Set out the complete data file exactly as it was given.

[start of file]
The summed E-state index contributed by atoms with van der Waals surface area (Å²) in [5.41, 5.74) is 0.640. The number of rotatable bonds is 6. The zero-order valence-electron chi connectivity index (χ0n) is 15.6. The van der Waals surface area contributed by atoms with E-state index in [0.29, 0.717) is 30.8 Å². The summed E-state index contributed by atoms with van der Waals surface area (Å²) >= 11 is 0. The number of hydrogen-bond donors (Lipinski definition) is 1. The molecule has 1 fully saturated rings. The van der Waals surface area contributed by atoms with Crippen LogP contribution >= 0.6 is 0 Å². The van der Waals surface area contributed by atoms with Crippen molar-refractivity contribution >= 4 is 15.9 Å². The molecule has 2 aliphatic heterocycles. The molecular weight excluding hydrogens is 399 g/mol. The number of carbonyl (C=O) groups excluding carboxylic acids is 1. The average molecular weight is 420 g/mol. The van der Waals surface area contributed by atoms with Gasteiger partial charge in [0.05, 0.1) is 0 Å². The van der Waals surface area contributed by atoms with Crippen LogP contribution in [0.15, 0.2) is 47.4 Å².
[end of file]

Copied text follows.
The summed E-state index contributed by atoms with van der Waals surface area (Å²) in [5.41, 5.74) is 0.640. The number of rotatable bonds is 6. The zero-order valence-electron chi connectivity index (χ0n) is 15.6. The van der Waals surface area contributed by atoms with E-state index in [0.29, 0.717) is 30.8 Å². The summed E-state index contributed by atoms with van der Waals surface area (Å²) >= 11 is 0. The number of hydrogen-bond donors (Lipinski definition) is 1. The molecule has 1 fully saturated rings. The van der Waals surface area contributed by atoms with Crippen LogP contribution >= 0.6 is 0 Å². The van der Waals surface area contributed by atoms with Crippen molar-refractivity contribution >= 4 is 15.9 Å². The molecule has 2 aliphatic heterocycles. The molecular weight excluding hydrogens is 399 g/mol. The number of carbonyl (C=O) groups excluding carboxylic acids is 1. The average molecular weight is 420 g/mol. The van der Waals surface area contributed by atoms with Gasteiger partial charge in [0.05, 0.1) is 0 Å². The van der Waals surface area contributed by atoms with Crippen LogP contribution in [0.15, 0.2) is 47.4 Å².